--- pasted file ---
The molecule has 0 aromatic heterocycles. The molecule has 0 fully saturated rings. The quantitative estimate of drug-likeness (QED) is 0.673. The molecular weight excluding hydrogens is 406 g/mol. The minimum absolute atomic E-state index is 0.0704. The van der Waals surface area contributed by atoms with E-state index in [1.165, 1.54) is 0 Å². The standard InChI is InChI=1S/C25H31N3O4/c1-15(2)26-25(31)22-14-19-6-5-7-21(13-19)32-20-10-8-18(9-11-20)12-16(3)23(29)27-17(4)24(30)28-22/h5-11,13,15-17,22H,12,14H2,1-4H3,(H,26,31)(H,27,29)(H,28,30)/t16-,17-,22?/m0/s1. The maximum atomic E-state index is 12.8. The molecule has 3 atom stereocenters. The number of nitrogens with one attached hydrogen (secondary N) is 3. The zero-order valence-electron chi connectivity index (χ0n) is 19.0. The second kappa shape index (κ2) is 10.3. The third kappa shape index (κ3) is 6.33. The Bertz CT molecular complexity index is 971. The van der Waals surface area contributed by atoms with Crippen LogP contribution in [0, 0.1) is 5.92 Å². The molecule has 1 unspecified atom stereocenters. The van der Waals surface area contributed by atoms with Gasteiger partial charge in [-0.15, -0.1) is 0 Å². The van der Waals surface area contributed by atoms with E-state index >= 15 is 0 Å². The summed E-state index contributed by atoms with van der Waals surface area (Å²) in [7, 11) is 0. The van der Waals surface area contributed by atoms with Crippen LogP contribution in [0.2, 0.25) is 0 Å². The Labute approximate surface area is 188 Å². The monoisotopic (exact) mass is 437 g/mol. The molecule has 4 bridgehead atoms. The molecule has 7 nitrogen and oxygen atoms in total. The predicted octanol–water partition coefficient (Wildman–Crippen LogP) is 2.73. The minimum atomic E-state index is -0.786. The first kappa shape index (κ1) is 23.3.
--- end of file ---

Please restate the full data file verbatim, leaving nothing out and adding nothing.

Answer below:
The molecule has 0 aromatic heterocycles. The molecule has 0 fully saturated rings. The quantitative estimate of drug-likeness (QED) is 0.673. The molecular weight excluding hydrogens is 406 g/mol. The minimum absolute atomic E-state index is 0.0704. The van der Waals surface area contributed by atoms with E-state index in [1.165, 1.54) is 0 Å². The standard InChI is InChI=1S/C25H31N3O4/c1-15(2)26-25(31)22-14-19-6-5-7-21(13-19)32-20-10-8-18(9-11-20)12-16(3)23(29)27-17(4)24(30)28-22/h5-11,13,15-17,22H,12,14H2,1-4H3,(H,26,31)(H,27,29)(H,28,30)/t16-,17-,22?/m0/s1. The maximum atomic E-state index is 12.8. The molecule has 3 atom stereocenters. The number of nitrogens with one attached hydrogen (secondary N) is 3. The zero-order valence-electron chi connectivity index (χ0n) is 19.0. The second kappa shape index (κ2) is 10.3. The third kappa shape index (κ3) is 6.33. The Bertz CT molecular complexity index is 971. The van der Waals surface area contributed by atoms with Crippen LogP contribution in [0, 0.1) is 5.92 Å². The molecule has 1 unspecified atom stereocenters. The van der Waals surface area contributed by atoms with Gasteiger partial charge in [-0.15, -0.1) is 0 Å². The van der Waals surface area contributed by atoms with E-state index >= 15 is 0 Å². The summed E-state index contributed by atoms with van der Waals surface area (Å²) in [7, 11) is 0. The van der Waals surface area contributed by atoms with Crippen LogP contribution in [0.2, 0.25) is 0 Å². The Labute approximate surface area is 188 Å². The monoisotopic (exact) mass is 437 g/mol. The molecule has 4 bridgehead atoms. The molecule has 7 nitrogen and oxygen atoms in total. The predicted octanol–water partition coefficient (Wildman–Crippen LogP) is 2.73. The minimum atomic E-state index is -0.786. The first kappa shape index (κ1) is 23.3.